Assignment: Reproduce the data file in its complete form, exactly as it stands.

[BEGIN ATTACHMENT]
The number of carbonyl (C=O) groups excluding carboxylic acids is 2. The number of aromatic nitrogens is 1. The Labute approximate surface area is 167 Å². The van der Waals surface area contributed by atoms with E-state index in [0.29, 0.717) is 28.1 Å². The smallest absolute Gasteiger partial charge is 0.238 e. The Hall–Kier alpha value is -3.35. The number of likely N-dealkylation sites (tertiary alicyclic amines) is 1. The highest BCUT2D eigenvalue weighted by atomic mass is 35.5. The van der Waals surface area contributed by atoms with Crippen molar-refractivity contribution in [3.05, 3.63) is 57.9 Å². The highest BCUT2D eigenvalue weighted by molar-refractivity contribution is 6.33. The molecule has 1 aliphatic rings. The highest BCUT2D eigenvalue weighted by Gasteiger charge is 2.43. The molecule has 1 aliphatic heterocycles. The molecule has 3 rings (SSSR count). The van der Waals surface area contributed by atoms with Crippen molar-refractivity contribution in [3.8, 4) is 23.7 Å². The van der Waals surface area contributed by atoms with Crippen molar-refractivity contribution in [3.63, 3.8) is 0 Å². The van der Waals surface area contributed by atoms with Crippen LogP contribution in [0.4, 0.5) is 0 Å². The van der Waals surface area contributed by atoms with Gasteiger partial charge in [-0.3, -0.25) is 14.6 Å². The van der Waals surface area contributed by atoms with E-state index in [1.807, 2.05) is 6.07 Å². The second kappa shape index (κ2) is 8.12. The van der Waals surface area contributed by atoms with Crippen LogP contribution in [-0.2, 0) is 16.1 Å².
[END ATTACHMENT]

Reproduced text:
The number of carbonyl (C=O) groups excluding carboxylic acids is 2. The number of aromatic nitrogens is 1. The Labute approximate surface area is 167 Å². The van der Waals surface area contributed by atoms with E-state index in [0.29, 0.717) is 28.1 Å². The smallest absolute Gasteiger partial charge is 0.238 e. The Hall–Kier alpha value is -3.35. The number of likely N-dealkylation sites (tertiary alicyclic amines) is 1. The highest BCUT2D eigenvalue weighted by atomic mass is 35.5. The van der Waals surface area contributed by atoms with Crippen molar-refractivity contribution in [3.05, 3.63) is 57.9 Å². The highest BCUT2D eigenvalue weighted by molar-refractivity contribution is 6.33. The molecule has 1 aliphatic rings. The highest BCUT2D eigenvalue weighted by Gasteiger charge is 2.43. The molecule has 1 aliphatic heterocycles. The molecule has 3 rings (SSSR count). The van der Waals surface area contributed by atoms with Crippen molar-refractivity contribution in [3.8, 4) is 23.7 Å². The van der Waals surface area contributed by atoms with Crippen molar-refractivity contribution in [3.63, 3.8) is 0 Å². The van der Waals surface area contributed by atoms with Crippen LogP contribution in [0.4, 0.5) is 0 Å². The van der Waals surface area contributed by atoms with Gasteiger partial charge in [-0.3, -0.25) is 14.6 Å². The van der Waals surface area contributed by atoms with E-state index in [1.807, 2.05) is 6.07 Å². The second kappa shape index (κ2) is 8.12. The van der Waals surface area contributed by atoms with Crippen LogP contribution in [-0.2, 0) is 16.1 Å².